There is no harm in having students say each word after the teacher says it. Some students find it helpful; many enjoy saying the word as soon as they hear it .Hearing the word, seeing it, and saying it – all of these may be aids to learning. But they are only part of the learning process. More is needed, and the harm comes when there is no time for anything more. There are classes in which every student is asked to say every new word before anyone knows (or cares) how the word is used for communication. In such classes, too much time goes into this repeating of words as words.
When too much time is given to seeing and saying words (without relation to their normal use), too little time remains for more helpful activities. And as such, the alphabetized list of words at the top of our sample vocabulary page is not very conducive to that activity. Yet before leaving that list of words, let’s think about ways of showing their meanings.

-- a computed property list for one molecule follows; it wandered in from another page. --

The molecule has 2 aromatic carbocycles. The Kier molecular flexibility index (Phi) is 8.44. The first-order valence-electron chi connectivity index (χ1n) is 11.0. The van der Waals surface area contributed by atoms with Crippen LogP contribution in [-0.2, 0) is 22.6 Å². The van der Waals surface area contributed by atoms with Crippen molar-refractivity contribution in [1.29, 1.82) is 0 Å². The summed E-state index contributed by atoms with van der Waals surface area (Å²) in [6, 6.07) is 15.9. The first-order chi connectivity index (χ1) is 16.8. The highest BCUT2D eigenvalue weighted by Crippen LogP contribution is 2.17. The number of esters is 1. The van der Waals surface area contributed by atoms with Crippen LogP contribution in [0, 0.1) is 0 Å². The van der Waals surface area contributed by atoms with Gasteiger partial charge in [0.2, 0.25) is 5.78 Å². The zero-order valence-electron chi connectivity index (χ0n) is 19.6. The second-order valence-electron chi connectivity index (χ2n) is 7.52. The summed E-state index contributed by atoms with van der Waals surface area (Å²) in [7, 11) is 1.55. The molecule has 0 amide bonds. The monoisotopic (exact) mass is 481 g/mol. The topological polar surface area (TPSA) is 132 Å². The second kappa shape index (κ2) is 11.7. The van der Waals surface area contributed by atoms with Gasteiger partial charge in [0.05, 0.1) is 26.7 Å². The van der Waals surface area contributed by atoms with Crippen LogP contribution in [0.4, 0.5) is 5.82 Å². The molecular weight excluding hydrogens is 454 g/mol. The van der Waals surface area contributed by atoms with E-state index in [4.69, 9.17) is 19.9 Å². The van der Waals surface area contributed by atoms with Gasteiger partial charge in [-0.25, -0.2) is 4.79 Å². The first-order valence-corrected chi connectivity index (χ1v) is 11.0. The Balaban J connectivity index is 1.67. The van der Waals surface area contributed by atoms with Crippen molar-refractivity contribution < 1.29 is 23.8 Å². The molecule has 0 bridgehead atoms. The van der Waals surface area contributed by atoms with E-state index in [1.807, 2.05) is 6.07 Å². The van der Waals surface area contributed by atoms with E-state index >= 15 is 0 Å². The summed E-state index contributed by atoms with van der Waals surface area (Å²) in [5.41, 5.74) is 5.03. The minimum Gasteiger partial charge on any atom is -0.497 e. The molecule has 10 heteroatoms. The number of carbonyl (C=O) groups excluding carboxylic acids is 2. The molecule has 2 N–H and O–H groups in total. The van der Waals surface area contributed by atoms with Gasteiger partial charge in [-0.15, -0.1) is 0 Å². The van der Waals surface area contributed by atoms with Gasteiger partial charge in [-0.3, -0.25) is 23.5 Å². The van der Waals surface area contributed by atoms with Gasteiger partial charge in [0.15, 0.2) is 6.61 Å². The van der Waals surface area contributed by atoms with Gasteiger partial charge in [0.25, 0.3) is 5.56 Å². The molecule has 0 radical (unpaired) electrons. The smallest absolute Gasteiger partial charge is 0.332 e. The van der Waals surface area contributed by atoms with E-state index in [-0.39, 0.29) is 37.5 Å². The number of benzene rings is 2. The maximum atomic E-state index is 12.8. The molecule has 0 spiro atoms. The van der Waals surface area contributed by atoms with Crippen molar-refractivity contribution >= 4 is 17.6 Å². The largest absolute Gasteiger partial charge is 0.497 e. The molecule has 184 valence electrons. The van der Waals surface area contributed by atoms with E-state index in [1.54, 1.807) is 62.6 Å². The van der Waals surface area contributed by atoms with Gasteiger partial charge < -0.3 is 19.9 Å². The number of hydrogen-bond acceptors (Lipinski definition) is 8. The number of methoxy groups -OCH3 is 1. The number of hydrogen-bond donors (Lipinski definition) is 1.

SHOWING THE MEANINGS OF WORDS
Everyone has seen English textbooks where meanings are shown in the students’ mother tongue. In such books, the English word appears first, then the word in the students’ language. In books without translations, the teacher is expected to provide a definition after reading aloud each English word. In classes where no one language is known by all the students, the teacher needs particular skill. The teacher must provide definitions in English, using words the class can understand. Vocabulary lessons for the first stage of English instruction (like the one we are describing now) use pictures for showing many meanings. In some classes for beginners, teachers use all three ways to show the meanings of vocabulary words:
In a later chapter we will consider other ways of showing meanings.